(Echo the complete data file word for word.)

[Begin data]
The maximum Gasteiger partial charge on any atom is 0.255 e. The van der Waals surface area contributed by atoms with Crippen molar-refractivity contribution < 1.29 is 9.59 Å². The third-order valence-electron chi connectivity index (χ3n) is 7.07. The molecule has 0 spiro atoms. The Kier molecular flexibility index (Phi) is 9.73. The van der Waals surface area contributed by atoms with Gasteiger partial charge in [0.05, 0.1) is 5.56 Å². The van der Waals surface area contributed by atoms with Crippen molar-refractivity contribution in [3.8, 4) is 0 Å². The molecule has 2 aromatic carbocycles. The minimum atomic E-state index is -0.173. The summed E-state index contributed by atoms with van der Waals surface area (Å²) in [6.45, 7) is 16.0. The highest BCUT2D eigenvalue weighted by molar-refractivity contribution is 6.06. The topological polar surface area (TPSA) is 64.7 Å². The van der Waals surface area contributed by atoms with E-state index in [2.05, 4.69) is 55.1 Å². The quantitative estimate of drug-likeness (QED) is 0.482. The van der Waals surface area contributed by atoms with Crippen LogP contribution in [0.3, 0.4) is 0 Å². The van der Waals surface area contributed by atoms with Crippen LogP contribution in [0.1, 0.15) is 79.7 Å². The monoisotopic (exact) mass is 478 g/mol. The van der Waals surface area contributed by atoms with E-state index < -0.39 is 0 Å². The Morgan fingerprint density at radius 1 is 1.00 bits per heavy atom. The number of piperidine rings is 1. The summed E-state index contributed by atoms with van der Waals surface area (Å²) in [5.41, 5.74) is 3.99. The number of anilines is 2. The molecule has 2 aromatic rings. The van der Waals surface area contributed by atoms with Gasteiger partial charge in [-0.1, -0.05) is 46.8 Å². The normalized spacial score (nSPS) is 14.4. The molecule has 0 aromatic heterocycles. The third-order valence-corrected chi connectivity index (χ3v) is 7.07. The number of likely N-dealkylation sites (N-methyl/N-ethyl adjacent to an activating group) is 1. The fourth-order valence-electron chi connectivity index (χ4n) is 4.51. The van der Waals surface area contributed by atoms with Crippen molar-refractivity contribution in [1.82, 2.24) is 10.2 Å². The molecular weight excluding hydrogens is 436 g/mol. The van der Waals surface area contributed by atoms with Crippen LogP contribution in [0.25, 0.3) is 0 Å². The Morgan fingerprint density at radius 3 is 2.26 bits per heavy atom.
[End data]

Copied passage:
The maximum Gasteiger partial charge on any atom is 0.255 e. The van der Waals surface area contributed by atoms with Crippen molar-refractivity contribution < 1.29 is 9.59 Å². The third-order valence-electron chi connectivity index (χ3n) is 7.07. The molecule has 0 spiro atoms. The Kier molecular flexibility index (Phi) is 9.73. The van der Waals surface area contributed by atoms with Gasteiger partial charge in [0.05, 0.1) is 5.56 Å². The van der Waals surface area contributed by atoms with Crippen molar-refractivity contribution in [3.8, 4) is 0 Å². The molecule has 2 aromatic carbocycles. The minimum atomic E-state index is -0.173. The summed E-state index contributed by atoms with van der Waals surface area (Å²) in [6.45, 7) is 16.0. The highest BCUT2D eigenvalue weighted by molar-refractivity contribution is 6.06. The topological polar surface area (TPSA) is 64.7 Å². The van der Waals surface area contributed by atoms with E-state index in [2.05, 4.69) is 55.1 Å². The quantitative estimate of drug-likeness (QED) is 0.482. The van der Waals surface area contributed by atoms with Crippen LogP contribution in [0.3, 0.4) is 0 Å². The van der Waals surface area contributed by atoms with Crippen LogP contribution in [0.1, 0.15) is 79.7 Å². The monoisotopic (exact) mass is 478 g/mol. The van der Waals surface area contributed by atoms with E-state index < -0.39 is 0 Å². The Morgan fingerprint density at radius 1 is 1.00 bits per heavy atom. The number of piperidine rings is 1. The summed E-state index contributed by atoms with van der Waals surface area (Å²) in [5.41, 5.74) is 3.99. The number of anilines is 2. The molecule has 2 aromatic rings. The van der Waals surface area contributed by atoms with Gasteiger partial charge in [-0.1, -0.05) is 46.8 Å². The normalized spacial score (nSPS) is 14.4. The molecule has 0 aromatic heterocycles. The third-order valence-corrected chi connectivity index (χ3v) is 7.07. The number of likely N-dealkylation sites (N-methyl/N-ethyl adjacent to an activating group) is 1. The fourth-order valence-electron chi connectivity index (χ4n) is 4.51. The van der Waals surface area contributed by atoms with Crippen molar-refractivity contribution in [1.82, 2.24) is 10.2 Å². The molecular weight excluding hydrogens is 436 g/mol. The van der Waals surface area contributed by atoms with Crippen LogP contribution in [0.25, 0.3) is 0 Å². The Morgan fingerprint density at radius 3 is 2.26 bits per heavy atom.